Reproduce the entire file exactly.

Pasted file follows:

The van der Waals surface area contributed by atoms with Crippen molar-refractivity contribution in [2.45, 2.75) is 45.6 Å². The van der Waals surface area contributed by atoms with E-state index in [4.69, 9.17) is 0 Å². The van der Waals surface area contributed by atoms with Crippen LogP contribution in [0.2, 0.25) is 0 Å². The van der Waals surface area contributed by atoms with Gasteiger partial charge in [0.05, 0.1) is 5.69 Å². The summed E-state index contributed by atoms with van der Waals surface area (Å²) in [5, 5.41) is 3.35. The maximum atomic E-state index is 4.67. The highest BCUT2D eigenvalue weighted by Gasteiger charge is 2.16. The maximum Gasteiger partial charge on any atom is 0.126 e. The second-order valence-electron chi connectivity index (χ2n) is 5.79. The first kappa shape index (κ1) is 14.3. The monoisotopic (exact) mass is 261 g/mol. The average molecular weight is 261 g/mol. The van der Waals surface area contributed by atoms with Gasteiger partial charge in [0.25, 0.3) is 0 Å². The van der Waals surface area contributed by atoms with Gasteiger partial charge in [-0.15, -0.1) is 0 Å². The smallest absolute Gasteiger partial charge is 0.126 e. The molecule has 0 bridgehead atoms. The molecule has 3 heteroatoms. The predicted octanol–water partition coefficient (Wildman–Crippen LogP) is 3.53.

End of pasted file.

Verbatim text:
The van der Waals surface area contributed by atoms with Crippen molar-refractivity contribution in [2.45, 2.75) is 45.6 Å². The van der Waals surface area contributed by atoms with E-state index in [4.69, 9.17) is 0 Å². The van der Waals surface area contributed by atoms with Crippen LogP contribution in [0.2, 0.25) is 0 Å². The van der Waals surface area contributed by atoms with Gasteiger partial charge in [0.05, 0.1) is 5.69 Å². The summed E-state index contributed by atoms with van der Waals surface area (Å²) in [5, 5.41) is 3.35. The maximum atomic E-state index is 4.67. The highest BCUT2D eigenvalue weighted by Gasteiger charge is 2.16. The maximum Gasteiger partial charge on any atom is 0.126 e. The second-order valence-electron chi connectivity index (χ2n) is 5.79. The first kappa shape index (κ1) is 14.3. The monoisotopic (exact) mass is 261 g/mol. The average molecular weight is 261 g/mol. The van der Waals surface area contributed by atoms with Gasteiger partial charge in [0.25, 0.3) is 0 Å². The van der Waals surface area contributed by atoms with Gasteiger partial charge in [-0.15, -0.1) is 0 Å². The smallest absolute Gasteiger partial charge is 0.126 e. The molecule has 0 bridgehead atoms. The molecule has 3 heteroatoms. The predicted octanol–water partition coefficient (Wildman–Crippen LogP) is 3.53.